Some of the news is good news. It’s not all shrapnel-spewing air bags, annoying buckle-up buzzers and engines that shut themselves (and the AC) off at stoplights to “save gas.” Here are some new features you’ll find in new cars that won’t make your teeth ache:
* In-car WiFi –
Did you know you no longer need to find a Starbucks to find WiFi when you’re on the road? Several new cars offer (or even come standard with) in-car “hot spots.” Wireless Internet – to go. Or, when you’ve stopped. GM’s system – which is standard in the new Chevy Impala and several other models – works within a radius of about 50 feet of the source (the car), so you can get online while outside the car. Surf the Net at the park, while tailgating – whatever.
Expect most cars to include WiFi access within two or three years – much as most cars already come standard with or at least offer GPS navigation.
The catch is that while the system is free, the subscription isn’t. GM gives you the first three months as part of the deal when you buy the car – but after that, it’s pay to play.
Well, pay to Google.
* Capless fuel filler –
Look, ma – no cap!
And no “check engine” light, either.
There are several problems with old-style twist-’em on gas caps. One being they’re easy to forget about – and leave at the gas station. Two, they’re easy to not install quite right – as in, too loose. Which – in a modern car – can cause a problem with the evaporative emissions control system. Which will trigger the yellow “check engine” light in the dashboard to come on.
The latter reason is the main reason why many new cars – probably soon all cars – have (or soon will have) capless fuel-fill systems. It keeps the Feds happy – and it keeps car owners happy (by keeping the “check engine” blues at bay).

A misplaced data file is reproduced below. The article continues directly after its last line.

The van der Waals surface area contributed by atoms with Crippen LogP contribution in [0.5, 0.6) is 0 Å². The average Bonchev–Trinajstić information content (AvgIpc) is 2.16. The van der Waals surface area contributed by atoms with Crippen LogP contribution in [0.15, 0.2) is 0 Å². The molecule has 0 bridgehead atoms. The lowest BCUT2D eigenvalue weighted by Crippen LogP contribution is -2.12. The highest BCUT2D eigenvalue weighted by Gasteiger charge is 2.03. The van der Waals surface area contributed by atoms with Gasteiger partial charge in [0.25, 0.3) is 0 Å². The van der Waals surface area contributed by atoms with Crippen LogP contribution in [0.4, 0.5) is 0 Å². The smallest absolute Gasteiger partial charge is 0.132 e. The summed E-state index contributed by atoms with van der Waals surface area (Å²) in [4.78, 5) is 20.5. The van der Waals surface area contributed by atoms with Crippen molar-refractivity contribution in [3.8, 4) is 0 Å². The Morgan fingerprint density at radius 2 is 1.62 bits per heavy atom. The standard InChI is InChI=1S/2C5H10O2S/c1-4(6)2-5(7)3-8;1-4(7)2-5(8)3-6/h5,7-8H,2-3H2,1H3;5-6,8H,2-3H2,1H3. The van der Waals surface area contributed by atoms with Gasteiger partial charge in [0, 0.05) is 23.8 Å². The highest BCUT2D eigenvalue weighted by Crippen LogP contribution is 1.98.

You insert the nozzle, fill up – and that’s it. A one-way valve lets gas in – keeps gas from sloshing out (and gas fumes from venting out).
Most new Fords and some new Chryslers currently have capless fuel fillers.
* Launch control –
A high-performance car’s potential acceleration is only as good as its actual traction. Spinning the tires – and sliding sideways – is lots of fun but not what you want if what you want is the best (quickest) ET. Anyone can smoke the cars (assuming the car is powerful enough to do that). But it takes skill to leave the line just right – knowing just how much to bring the revs up before you sidestep the clutch (or take your foot off the brake), how deep to get into the throttle until the car “hooks up.”
Well, it used to,
Modern high-performance cars take care of that for you – or can, if you want them to. It’s called launch control and does what it sounds like it does. Launches the car in a controlled manner. When engaged, all the driver typically has to do is point the car in the direction intended and stand on the gas. The car – and the computers – will do the rest. Given the extreme power now available (as in the 707 hp Dodge Hellcat I recently reviewed; see here) launch control is probably a really good idea. And not just for the best-case quarter-mile times, either.
But to keep the potential mayhem of 700-plus hp cars like the Hellcat in check – which may keep Uncle off our backs.